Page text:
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Nation needs those billions, not the bankers
And they say Communism was bad! Give me a system that at least provides a roof over the heads of its people and food and transport and jobs.
Eastern Europe may not have been the most exciting place to live with queues, boring TV and grey surroundings and outlooks on life - and under some regimes it could be positively dangerous as the state apparatus tightly controlled people's activities - but at least the poorest in society were looked after.
However, in the West market capitalism is the game in town with the strong getting stronger and the weak going to the wall. It's a no-holds-barred man's game with commerce red in tooth and claw.
And that's the trouble we have seen in the last couple of weeks. Having sweetened and cajoled Governments to lighten regulatory regimes over the past half a century or more, there was nothing to rein in the excesses of brokers and traders making their money. They and their bosses were incentivised to make more and more profits and used their ingenuity to come up with cleverer and cleverer ways to get round what rules there were. But greed was not good and, when things started unravelling, the value that appeared on paper has vanished and ripples of the collapses have destabilised others around the globe.
And what's worse is that after their companies have gone bellies up, with shareholders and executives having pocketed billions and millions respectively, these free market capitalists come running to the Government and taxpayers to bail them out - to the tune of $700,000,000,000 in the American.
With banks and insurance companies folding, nationalisation is back - though, to keep the pretence that markets rule, it isn't called that. We've become so dependant on these financial institutions that we cannot afford to see them fail and the City bosses know that. They get off Scot free - where are the prosecutions or the offers to repay some of the seven-figure bonuses they pocketed over the years?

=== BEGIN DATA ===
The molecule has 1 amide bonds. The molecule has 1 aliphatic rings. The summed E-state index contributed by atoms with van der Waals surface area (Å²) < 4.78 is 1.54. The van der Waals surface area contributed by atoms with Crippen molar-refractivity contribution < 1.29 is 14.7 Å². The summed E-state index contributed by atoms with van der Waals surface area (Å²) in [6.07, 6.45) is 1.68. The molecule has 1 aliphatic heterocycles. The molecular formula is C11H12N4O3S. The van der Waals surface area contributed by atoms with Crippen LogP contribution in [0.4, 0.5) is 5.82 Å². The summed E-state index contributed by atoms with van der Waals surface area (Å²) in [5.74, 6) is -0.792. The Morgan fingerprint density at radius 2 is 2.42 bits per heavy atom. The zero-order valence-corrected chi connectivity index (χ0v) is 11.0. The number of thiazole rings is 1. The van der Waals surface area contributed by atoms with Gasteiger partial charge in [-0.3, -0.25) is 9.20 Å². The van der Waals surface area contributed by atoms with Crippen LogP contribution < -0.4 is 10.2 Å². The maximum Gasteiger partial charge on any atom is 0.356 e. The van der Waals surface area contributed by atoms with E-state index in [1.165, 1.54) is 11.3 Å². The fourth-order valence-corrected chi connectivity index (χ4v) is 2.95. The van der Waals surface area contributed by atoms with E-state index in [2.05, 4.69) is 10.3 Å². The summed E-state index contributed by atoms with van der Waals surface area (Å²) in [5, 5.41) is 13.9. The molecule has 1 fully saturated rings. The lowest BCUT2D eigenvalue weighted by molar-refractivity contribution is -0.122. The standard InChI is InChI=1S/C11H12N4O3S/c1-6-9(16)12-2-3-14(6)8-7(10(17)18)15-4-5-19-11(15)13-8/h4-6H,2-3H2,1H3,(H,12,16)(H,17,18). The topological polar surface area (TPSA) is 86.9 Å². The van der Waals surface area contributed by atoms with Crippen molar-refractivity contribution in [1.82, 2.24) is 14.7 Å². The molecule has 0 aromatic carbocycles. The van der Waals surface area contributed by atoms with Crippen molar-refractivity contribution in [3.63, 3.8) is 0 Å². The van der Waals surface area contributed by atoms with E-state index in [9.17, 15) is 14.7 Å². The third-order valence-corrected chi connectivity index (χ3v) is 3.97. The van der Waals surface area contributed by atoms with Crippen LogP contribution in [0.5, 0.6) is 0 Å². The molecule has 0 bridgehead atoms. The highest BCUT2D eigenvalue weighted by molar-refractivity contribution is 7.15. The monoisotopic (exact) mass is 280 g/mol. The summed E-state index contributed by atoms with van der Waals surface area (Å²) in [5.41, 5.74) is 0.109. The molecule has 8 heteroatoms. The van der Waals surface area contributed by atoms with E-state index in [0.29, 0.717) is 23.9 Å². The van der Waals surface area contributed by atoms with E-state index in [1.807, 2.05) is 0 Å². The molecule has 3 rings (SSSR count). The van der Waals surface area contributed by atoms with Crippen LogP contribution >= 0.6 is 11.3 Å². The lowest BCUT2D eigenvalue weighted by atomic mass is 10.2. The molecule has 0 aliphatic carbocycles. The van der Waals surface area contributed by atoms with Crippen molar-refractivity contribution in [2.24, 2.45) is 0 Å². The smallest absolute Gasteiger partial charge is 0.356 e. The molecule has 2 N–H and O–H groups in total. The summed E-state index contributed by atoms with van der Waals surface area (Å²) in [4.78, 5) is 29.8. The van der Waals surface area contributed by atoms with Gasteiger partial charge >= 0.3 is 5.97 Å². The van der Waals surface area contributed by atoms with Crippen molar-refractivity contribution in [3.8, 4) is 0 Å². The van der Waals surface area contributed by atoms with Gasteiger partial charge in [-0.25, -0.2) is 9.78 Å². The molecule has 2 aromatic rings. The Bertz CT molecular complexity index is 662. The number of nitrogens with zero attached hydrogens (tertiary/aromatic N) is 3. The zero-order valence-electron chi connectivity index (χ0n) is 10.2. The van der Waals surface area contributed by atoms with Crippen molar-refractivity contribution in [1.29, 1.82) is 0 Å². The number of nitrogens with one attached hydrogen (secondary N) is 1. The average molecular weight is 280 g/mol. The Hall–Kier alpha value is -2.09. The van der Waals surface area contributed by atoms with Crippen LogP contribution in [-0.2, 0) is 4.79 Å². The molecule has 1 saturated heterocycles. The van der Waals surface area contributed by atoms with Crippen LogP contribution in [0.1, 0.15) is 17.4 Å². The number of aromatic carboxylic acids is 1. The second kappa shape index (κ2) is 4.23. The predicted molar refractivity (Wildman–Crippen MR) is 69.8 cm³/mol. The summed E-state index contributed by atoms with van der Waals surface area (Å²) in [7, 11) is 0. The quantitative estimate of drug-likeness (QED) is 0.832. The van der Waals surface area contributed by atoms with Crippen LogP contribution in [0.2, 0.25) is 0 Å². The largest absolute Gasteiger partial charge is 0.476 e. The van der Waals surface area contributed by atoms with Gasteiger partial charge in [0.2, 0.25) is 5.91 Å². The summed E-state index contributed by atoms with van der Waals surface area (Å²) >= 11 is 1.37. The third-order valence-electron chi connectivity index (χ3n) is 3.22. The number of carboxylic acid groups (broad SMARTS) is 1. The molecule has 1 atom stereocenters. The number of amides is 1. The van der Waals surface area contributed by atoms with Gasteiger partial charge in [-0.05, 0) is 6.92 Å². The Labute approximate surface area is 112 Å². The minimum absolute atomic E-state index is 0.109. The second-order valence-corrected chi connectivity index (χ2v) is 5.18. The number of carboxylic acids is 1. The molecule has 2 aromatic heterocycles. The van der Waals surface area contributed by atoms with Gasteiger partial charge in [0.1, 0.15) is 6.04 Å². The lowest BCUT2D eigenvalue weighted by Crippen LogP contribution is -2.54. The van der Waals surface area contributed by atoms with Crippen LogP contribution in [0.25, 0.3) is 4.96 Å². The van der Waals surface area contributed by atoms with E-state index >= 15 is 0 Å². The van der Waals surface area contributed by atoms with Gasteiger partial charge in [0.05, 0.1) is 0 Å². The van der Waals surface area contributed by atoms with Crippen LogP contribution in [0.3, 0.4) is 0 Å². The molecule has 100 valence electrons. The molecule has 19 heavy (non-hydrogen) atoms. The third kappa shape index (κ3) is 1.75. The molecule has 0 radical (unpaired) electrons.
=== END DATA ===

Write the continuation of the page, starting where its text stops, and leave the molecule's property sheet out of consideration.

Capitalism has brought us many advances in things like health, science and knowledge and kept the human race striving forward but unfettered progress has brought environmental ruin, suffering and ruin across the world.
What's needed is capitalism with a social conscience like they have in Scandinavia. People there are happy and well-off with a clean environment and very good health and education systems. They pay more tax but rich and poor are more equal with less of a class division.
Great Britain has been through the Empire-building, steam-rollering-other-nations-under-us era. Why can't we settle for a quieter life with fairness for all and everyone looked after instead?
We've already got a great welfare state thanks to the NHS and universal education. Why risk all of that for a few huge get-rich-quick schemes that could beggar us all for a generation as happened in the 1930s Great Depression?
After a long-necessary adjustment to the housing bubble hits, the time would be right to adopt a more socially-responsible model of society with sustainable growth at the centre of a policy that uncouples the country from the worst excesses of the global economy.
If the Bank of England can afford to spend billions propping up the markets, adding to our national debt, then surely it can afford to spend money investing in our nation, taking people out of poverty, improving our infrastructure and bettering all our lives instead of just supporting the get-rich-quick few?
In this section
- Budgeting for environmental disaster
- Battling the forces of blandness and uniformity
- There's more than one side to an argument
- Climate action now on agenda
- Energy bill rises could have been avoided
- Borrow to beat climate change
- Fuel price rises can't be insulated
- Scuttle this coal commitment
- Live and let live
- Paying the price for oil addiction